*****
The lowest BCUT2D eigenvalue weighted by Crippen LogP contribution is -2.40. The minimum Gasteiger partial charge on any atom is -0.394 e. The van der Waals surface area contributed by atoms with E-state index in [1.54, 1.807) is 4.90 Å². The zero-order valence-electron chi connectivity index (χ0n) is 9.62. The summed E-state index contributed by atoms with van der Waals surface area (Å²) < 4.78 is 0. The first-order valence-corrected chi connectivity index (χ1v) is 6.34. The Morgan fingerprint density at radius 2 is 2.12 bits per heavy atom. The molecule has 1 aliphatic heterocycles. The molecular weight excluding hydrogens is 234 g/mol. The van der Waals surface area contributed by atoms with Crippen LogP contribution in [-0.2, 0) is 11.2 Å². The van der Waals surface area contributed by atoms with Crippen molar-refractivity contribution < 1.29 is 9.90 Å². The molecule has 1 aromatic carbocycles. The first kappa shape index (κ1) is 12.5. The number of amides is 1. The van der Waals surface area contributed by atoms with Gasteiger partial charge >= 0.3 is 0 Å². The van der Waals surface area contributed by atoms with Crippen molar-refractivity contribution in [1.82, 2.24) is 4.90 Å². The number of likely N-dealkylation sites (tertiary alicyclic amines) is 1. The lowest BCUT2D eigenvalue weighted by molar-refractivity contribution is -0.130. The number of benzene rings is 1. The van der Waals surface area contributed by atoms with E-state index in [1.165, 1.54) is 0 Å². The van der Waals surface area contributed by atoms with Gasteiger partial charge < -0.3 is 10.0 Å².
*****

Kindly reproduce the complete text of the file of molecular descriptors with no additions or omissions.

The lowest BCUT2D eigenvalue weighted by Crippen LogP contribution is -2.40. The minimum Gasteiger partial charge on any atom is -0.394 e. The van der Waals surface area contributed by atoms with E-state index in [1.54, 1.807) is 4.90 Å². The zero-order valence-electron chi connectivity index (χ0n) is 9.62. The summed E-state index contributed by atoms with van der Waals surface area (Å²) < 4.78 is 0. The first-order valence-corrected chi connectivity index (χ1v) is 6.34. The Morgan fingerprint density at radius 2 is 2.12 bits per heavy atom. The molecule has 1 aliphatic heterocycles. The molecular weight excluding hydrogens is 234 g/mol. The van der Waals surface area contributed by atoms with Crippen LogP contribution in [-0.2, 0) is 11.2 Å². The van der Waals surface area contributed by atoms with Crippen molar-refractivity contribution < 1.29 is 9.90 Å². The molecule has 1 aromatic carbocycles. The first kappa shape index (κ1) is 12.5. The number of amides is 1. The van der Waals surface area contributed by atoms with Gasteiger partial charge >= 0.3 is 0 Å². The van der Waals surface area contributed by atoms with Crippen molar-refractivity contribution in [1.82, 2.24) is 4.90 Å². The number of likely N-dealkylation sites (tertiary alicyclic amines) is 1. The lowest BCUT2D eigenvalue weighted by molar-refractivity contribution is -0.130. The number of benzene rings is 1. The van der Waals surface area contributed by atoms with E-state index in [1.165, 1.54) is 0 Å². The van der Waals surface area contributed by atoms with Gasteiger partial charge < -0.3 is 10.0 Å².